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Sunday, June 12, 2011

Implied and applied

I can't stop watching this video it is Junko Fukuda doing a form from Tai Chi. Wathcing her and listening to the chosen music is really hypnotic.

Watching this is not a dreamy passive activity, however. Think about some of those shapes

she has. How might they have martial art applications? There are direct attacks in there

like pushes. There are indirect shapes in her movement that need a tweak to be applicable

for self-defence. Sifu Slippers uses a distinction in his speech, (and therefore thinking),

between applied and implied actions and meanings in forms.

Applied, are direct one-to-one uses for shapes in forms. A punch - in the form = a punch

anywhere. An implied shape, is one that is suggesting the existence of of moves ... subtlety and

deliberately vaguely, I think, to maximize it's use to diverse situations. [I see her knee

to chest as a defence to kicks - they do this in Thai boxing, but it can also be an obvious chambering

for her kick subsequently, too]. Seeking out the implied moves is half the battle, half the

mystery and half the frustration of classical arts. It involves homework and repeated viewing

and learning and relearning. Using the language of our social science course at the Open

University - it is making and remaking .... of understanding. The practitioner is also making

and remaking these moves and gaining new insights as well as building the body and mind,

(but I cannot really talk about Chi flow etc. as I do not do Tai Chi - which has a medical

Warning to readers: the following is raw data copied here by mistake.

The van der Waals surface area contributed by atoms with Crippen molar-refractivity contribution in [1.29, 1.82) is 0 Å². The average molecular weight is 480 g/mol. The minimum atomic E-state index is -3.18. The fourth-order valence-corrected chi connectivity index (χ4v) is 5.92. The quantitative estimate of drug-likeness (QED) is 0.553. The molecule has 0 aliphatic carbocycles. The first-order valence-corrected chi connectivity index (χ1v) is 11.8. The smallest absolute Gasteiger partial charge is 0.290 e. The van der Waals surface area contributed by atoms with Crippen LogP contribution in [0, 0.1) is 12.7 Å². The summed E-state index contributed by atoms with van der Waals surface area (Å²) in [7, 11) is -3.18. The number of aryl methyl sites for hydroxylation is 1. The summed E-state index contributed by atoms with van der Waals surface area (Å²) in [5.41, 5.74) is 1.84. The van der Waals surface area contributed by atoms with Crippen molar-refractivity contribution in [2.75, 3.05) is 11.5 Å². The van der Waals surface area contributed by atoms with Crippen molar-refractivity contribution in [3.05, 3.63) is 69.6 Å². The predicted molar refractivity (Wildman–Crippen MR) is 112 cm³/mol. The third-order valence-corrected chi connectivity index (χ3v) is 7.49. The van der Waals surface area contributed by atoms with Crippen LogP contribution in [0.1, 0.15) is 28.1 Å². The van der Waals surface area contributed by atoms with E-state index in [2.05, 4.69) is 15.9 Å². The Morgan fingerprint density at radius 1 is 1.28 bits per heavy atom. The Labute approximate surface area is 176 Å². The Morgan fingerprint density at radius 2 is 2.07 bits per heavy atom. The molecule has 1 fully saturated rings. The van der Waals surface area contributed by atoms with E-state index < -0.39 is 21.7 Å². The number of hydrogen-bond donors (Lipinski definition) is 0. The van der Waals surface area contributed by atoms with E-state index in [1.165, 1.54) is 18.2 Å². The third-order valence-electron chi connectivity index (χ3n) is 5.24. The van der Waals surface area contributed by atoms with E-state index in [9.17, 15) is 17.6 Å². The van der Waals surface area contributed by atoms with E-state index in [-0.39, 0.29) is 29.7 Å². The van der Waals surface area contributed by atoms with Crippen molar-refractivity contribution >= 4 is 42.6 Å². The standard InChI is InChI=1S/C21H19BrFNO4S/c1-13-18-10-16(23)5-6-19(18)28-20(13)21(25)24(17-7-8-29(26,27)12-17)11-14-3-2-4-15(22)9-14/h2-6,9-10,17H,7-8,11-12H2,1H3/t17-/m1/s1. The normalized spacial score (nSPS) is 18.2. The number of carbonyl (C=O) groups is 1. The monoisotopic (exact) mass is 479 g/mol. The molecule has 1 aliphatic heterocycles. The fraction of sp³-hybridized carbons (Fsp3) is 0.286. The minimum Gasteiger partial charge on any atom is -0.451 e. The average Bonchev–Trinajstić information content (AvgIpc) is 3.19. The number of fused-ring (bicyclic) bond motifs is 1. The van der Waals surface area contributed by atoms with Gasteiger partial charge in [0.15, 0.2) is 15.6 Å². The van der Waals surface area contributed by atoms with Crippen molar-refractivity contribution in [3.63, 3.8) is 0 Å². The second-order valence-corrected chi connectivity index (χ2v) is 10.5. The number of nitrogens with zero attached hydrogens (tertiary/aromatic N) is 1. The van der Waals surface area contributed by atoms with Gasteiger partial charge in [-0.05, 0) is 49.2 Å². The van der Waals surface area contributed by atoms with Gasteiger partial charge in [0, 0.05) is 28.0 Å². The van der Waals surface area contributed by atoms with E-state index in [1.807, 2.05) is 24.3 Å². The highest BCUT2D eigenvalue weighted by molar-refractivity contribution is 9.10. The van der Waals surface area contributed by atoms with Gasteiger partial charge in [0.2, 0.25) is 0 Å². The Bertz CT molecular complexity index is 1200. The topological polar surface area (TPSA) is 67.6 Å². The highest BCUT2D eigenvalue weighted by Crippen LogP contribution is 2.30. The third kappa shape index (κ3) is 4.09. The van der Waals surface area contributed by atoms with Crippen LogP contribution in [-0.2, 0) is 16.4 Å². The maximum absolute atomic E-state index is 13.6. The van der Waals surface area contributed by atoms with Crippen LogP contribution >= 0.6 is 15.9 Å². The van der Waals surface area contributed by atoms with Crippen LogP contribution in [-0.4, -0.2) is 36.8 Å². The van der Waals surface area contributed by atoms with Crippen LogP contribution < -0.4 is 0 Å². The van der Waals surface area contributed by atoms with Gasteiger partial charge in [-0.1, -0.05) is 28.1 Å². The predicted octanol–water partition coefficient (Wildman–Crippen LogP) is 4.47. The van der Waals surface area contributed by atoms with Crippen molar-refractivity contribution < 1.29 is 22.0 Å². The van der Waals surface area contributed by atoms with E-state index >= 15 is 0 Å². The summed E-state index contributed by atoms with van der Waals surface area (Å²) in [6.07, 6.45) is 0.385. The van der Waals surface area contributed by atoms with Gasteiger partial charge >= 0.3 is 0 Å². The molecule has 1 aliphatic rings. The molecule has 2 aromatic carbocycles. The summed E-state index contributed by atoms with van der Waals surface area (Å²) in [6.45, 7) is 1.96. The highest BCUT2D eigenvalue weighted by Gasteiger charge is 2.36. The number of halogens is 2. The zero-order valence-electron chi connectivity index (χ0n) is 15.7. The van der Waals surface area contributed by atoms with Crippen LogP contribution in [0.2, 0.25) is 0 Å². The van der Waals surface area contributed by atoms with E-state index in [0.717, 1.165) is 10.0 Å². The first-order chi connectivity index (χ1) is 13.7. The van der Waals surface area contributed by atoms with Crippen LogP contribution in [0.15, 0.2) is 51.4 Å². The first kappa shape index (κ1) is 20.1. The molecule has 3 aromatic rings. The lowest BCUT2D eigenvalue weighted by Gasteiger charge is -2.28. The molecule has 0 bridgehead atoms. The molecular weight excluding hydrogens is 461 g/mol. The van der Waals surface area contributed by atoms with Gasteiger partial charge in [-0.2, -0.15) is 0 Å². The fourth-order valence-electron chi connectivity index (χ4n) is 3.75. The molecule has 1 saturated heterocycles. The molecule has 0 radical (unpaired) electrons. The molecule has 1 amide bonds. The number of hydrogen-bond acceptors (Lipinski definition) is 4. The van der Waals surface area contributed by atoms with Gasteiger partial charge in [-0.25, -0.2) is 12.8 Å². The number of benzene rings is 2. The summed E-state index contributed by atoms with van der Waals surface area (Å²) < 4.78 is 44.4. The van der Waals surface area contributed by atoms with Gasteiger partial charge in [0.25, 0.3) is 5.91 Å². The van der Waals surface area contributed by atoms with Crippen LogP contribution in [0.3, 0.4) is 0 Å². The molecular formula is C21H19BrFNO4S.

side to it).

Also, watch the background. How does that grid on the wall help the viewer?

It shows her moving in 2 dimensions: imagine her moving into the boxes (X-dimension), and

also moving up and down them (Y-dimension). What is missing? The Z dimension - although her

body remains on one plain, her feet and arms do stray - which is hard to capture in 2D,

unless she has a straight line on the floor and we can see her feet - especially - when

they move into and out the Z dimension.

That music. Think about that. That dreamy violin does not play any broken sounds but bends

the pitch of the sounds. This implies the moves are not broken either, perhaps but flow

from one to another. Yet also the pitch stretches back and forth - like the practitioner in

her movements. The way the key changes in the other sounds and repeats also shows a

pattern of repetition. There is no beginning or end in this tune. Although there are 24

moves in this form - you are meant to keep these up everyday ... forever ... as life moves

on in a cyclical pattern like the tune. There is no break. 24 hour cycles go on, and life-

death-new life patterns are made and remade. I *think* this is why the ying and yang shape

is a circle - as there is no begging or ending in that. Like the music.

One of my goals in life is to learn this form. I know it can be done - but it will be no 

joyride. It is called the Yang 24 simplified form. Simplified because it used to have

something like 80 moves in it and take up more space to enact. But the Chinese state

wanted a shorted exercise to fit in with workers life patterns to perform before work, hence the 'simplified'.

This does not mean simple, however. Look at her balancing on one leg, in parts of this. Wow.